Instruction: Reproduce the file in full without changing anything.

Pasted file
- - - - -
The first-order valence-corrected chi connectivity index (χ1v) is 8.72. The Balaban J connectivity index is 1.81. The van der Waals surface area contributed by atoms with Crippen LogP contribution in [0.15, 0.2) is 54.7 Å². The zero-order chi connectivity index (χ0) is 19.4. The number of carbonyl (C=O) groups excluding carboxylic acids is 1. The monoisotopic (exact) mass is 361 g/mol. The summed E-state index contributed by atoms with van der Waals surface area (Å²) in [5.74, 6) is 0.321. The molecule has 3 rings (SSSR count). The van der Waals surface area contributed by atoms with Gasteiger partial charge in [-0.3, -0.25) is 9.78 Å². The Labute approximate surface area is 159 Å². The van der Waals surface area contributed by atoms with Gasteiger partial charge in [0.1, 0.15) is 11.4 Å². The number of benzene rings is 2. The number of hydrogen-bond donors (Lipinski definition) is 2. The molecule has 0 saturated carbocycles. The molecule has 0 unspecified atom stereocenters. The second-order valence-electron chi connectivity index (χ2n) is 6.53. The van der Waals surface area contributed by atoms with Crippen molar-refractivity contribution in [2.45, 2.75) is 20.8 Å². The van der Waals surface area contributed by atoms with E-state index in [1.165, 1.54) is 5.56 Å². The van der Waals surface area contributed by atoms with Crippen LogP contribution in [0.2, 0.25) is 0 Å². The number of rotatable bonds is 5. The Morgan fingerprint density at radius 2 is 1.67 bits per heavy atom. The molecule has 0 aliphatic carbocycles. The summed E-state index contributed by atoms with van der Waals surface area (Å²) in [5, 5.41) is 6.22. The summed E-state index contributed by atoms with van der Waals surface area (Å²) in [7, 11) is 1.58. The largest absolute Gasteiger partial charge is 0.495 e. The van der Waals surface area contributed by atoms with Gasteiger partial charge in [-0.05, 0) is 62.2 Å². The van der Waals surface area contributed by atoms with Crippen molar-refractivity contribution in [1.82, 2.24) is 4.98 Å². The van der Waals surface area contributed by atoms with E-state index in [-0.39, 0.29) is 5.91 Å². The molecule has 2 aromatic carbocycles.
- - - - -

The first-order valence-corrected chi connectivity index (χ1v) is 8.72. The Balaban J connectivity index is 1.81. The van der Waals surface area contributed by atoms with Crippen LogP contribution in [0.15, 0.2) is 54.7 Å². The zero-order chi connectivity index (χ0) is 19.4. The number of carbonyl (C=O) groups excluding carboxylic acids is 1. The monoisotopic (exact) mass is 361 g/mol. The summed E-state index contributed by atoms with van der Waals surface area (Å²) in [5.74, 6) is 0.321. The molecule has 3 rings (SSSR count). The van der Waals surface area contributed by atoms with Gasteiger partial charge in [-0.3, -0.25) is 9.78 Å². The Labute approximate surface area is 159 Å². The van der Waals surface area contributed by atoms with Gasteiger partial charge in [0.1, 0.15) is 11.4 Å². The number of benzene rings is 2. The number of hydrogen-bond donors (Lipinski definition) is 2. The molecule has 0 saturated carbocycles. The molecule has 0 unspecified atom stereocenters. The second-order valence-electron chi connectivity index (χ2n) is 6.53. The van der Waals surface area contributed by atoms with Crippen molar-refractivity contribution in [2.45, 2.75) is 20.8 Å². The van der Waals surface area contributed by atoms with E-state index in [1.165, 1.54) is 5.56 Å². The van der Waals surface area contributed by atoms with Crippen LogP contribution in [0.2, 0.25) is 0 Å². The number of rotatable bonds is 5. The Morgan fingerprint density at radius 2 is 1.67 bits per heavy atom. The molecule has 0 aliphatic carbocycles. The summed E-state index contributed by atoms with van der Waals surface area (Å²) in [5, 5.41) is 6.22. The summed E-state index contributed by atoms with van der Waals surface area (Å²) in [7, 11) is 1.58. The largest absolute Gasteiger partial charge is 0.495 e. The van der Waals surface area contributed by atoms with Gasteiger partial charge in [-0.05, 0) is 62.2 Å². The van der Waals surface area contributed by atoms with Crippen molar-refractivity contribution in [1.82, 2.24) is 4.98 Å². The van der Waals surface area contributed by atoms with E-state index in [-0.39, 0.29) is 5.91 Å². The molecule has 2 aromatic carbocycles.